The Promise of ABA: Creating Meaningful Lives Throughout Adolescence and Adulthood
The past decade has seen dramatic reports citing the increase in the prevalence of autism and related disorders. From an earlier prevalence estimate of approximately 2-5 cases per 10,000 individuals (2.5 per 1,000), according to the Diagnostic and Statistical Manual of Mental Disorders (American Psychiatric Association, 1994), the figure most often cited today is approximately 4-7 cases per 1,000 individuals, with the higher estimate resulting in the 1 case per 150 individuals most recently identified by the Centers for Disease Control in 2007. While the reasons behind this increase remain unclear (e.g., Gernsbacher, Dawson & Goldsmith, 2005; Shattuck, 2006), and at times controversial (e.g., Kirby, 2005; Williams, Mellis, & Peat, 2005), what is generally accepted is that there are greater numbers of learners being diagnosed with autism spectrum disorder (ASD) in general and, subsequently, of adolescent and young adult learners in particular who are in need of appropriate, evidence-based interventions and services than ever before.
With this increase in prevalence has come an increased demand for appropriate and effective services for adolescents and young adults with ASD. Unfortunately, the need in both areas continues to far exceed the available resources, leaving a generation of learners with ASD and their families in programmatic, financial and personal limbo (e.g., Howlin, et al., 2004). The reasons behind this disparity between needs and services are myriad and include, but are not limited to:
- poorly implemented transition services required under IDEA;
- a continued misunderstanding as to the potential of individuals with ASD to be employed, contributing and active members of their community when the appropriate interventions and supports are provided;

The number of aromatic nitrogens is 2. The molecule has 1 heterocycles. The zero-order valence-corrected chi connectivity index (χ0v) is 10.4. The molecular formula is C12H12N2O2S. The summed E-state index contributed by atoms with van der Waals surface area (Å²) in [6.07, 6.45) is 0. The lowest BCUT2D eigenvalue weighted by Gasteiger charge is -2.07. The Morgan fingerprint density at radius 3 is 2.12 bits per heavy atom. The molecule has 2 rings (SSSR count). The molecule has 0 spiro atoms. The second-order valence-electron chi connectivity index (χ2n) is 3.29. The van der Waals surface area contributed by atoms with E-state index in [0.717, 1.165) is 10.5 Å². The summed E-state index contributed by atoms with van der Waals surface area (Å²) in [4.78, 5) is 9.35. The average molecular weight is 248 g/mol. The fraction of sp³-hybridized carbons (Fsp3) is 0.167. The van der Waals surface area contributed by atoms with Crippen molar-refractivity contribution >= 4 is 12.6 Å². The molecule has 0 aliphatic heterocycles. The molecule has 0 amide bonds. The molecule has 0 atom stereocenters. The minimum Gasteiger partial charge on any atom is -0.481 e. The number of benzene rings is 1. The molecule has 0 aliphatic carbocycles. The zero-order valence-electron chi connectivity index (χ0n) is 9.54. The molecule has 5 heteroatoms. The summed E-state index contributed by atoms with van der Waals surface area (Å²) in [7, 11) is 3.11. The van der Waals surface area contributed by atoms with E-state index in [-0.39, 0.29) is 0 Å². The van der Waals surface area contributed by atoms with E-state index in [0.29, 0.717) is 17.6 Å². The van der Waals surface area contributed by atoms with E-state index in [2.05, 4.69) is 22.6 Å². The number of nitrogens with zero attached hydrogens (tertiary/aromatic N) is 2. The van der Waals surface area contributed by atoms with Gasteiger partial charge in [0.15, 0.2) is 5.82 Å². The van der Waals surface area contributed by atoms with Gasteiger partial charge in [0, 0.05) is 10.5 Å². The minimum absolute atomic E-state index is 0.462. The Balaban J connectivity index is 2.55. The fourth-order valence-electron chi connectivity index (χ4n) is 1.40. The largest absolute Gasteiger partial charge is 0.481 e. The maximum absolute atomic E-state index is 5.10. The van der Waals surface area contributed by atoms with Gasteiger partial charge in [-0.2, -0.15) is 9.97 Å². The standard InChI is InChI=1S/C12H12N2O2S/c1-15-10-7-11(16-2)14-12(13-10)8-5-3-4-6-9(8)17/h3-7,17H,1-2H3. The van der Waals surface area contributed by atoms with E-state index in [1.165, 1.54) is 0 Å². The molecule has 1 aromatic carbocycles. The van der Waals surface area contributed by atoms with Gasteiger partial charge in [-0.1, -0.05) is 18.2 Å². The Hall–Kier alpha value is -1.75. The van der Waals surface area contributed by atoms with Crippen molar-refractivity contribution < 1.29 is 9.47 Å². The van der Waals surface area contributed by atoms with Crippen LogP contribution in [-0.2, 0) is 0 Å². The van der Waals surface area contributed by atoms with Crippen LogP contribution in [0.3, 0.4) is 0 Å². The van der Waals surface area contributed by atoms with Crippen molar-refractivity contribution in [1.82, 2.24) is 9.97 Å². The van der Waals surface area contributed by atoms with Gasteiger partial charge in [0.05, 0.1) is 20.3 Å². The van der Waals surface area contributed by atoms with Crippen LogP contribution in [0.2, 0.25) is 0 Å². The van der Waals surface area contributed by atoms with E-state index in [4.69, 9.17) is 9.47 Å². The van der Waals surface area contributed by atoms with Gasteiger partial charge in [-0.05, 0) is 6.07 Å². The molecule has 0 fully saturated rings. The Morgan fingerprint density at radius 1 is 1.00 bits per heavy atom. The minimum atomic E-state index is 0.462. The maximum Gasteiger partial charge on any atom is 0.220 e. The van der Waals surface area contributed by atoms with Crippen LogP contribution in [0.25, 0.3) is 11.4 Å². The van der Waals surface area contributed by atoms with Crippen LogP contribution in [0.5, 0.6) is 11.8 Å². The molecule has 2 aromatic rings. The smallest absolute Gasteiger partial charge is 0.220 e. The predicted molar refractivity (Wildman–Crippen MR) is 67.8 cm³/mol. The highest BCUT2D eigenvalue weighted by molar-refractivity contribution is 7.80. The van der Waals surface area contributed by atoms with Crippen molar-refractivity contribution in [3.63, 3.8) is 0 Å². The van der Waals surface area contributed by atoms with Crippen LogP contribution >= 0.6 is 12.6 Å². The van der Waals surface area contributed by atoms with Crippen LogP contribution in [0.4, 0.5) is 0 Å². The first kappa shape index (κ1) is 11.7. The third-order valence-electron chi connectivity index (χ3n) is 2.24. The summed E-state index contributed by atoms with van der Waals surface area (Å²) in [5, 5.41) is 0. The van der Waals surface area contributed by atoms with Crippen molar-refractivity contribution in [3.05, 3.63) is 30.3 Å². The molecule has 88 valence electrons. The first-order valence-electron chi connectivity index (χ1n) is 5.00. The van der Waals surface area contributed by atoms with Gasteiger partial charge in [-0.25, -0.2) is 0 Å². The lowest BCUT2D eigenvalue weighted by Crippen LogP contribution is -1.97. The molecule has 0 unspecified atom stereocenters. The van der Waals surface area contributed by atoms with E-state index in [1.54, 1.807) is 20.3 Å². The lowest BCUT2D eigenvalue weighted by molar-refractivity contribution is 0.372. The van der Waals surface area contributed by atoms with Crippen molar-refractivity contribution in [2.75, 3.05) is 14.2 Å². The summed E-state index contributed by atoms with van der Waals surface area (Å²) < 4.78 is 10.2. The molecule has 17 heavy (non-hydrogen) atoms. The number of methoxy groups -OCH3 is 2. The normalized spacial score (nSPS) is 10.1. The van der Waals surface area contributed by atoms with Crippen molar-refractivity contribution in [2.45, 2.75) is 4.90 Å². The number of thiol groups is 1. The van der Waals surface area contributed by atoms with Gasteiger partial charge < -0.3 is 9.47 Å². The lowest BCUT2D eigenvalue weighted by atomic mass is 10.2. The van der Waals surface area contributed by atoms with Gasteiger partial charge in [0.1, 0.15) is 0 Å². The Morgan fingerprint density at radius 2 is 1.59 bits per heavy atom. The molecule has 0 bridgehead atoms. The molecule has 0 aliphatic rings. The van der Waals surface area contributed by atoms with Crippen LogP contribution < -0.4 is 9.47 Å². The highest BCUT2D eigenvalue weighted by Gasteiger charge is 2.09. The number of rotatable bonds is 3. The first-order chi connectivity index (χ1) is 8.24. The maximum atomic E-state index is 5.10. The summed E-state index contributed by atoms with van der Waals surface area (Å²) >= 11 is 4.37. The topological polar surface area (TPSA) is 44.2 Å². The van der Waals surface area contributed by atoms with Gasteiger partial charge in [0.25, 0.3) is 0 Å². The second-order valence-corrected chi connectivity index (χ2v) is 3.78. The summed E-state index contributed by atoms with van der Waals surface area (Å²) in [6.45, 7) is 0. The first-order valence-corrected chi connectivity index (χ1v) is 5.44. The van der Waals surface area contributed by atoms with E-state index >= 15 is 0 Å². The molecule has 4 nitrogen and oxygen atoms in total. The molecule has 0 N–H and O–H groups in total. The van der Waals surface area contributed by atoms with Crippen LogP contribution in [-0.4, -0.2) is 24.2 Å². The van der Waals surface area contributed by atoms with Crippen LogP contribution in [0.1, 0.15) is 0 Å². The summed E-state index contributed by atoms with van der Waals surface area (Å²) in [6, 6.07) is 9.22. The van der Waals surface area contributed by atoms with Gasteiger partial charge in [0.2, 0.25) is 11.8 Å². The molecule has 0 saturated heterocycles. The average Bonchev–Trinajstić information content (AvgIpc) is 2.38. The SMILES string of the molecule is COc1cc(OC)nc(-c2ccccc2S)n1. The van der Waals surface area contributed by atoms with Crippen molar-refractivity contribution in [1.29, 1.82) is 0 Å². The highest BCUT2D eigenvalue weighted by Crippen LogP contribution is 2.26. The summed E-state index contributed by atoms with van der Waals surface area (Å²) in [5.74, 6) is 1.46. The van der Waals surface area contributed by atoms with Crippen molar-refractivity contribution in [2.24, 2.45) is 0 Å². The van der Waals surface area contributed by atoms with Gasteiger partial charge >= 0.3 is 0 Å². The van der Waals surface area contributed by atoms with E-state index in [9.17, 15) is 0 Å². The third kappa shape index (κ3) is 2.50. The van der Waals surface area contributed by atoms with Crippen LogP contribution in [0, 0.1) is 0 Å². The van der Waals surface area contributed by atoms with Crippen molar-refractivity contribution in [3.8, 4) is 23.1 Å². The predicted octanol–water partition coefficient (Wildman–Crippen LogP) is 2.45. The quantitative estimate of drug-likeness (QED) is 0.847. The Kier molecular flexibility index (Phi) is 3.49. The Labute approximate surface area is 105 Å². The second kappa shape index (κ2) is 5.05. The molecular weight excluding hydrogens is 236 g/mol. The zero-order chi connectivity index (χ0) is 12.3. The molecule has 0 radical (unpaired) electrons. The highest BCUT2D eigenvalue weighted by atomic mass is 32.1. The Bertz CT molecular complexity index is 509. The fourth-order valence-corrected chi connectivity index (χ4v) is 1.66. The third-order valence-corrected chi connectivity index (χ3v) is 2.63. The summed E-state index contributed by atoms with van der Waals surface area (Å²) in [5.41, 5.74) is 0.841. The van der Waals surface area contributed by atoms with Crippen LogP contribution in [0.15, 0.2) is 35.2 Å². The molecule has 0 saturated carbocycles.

- a lack of coordination among the educational, behavioral, mental health, vocational rehabilitation and MR/DD systems intended to support individuals into adult life and, most relevant to this discussion;
- a pervasive and inaccurate belief that interventions based upon principles of Applied Behavior Analysis (ABA) are no longer applicable to adolescent and adult learner.
Given this list of challenges, it seems reasonable to argue that the potential of adults with ASD to become employed and engaged is limited more by the inadequacies of the system charged with supporting them than by the challenges presented by their disability. And the economic cost of these systemic inadequacies is not inconsequential and, in fact, is rather far reaching. As Ganz (2007) notes, “Autism is a very expensive disorder, costing our society upwards of $35 billion in direct (both medical and nonmedical) and indirect costs to care for all individuals diagnosed each year over their lifetimes” (p. 343). Absent a concerted effort on behalf of all stakeholders (i.e., parents, professionals, employers, society at large) to correct these inadequacies, these costs can only be expected to grow in the coming years.
Reprinted with the permission of the Autism Society.
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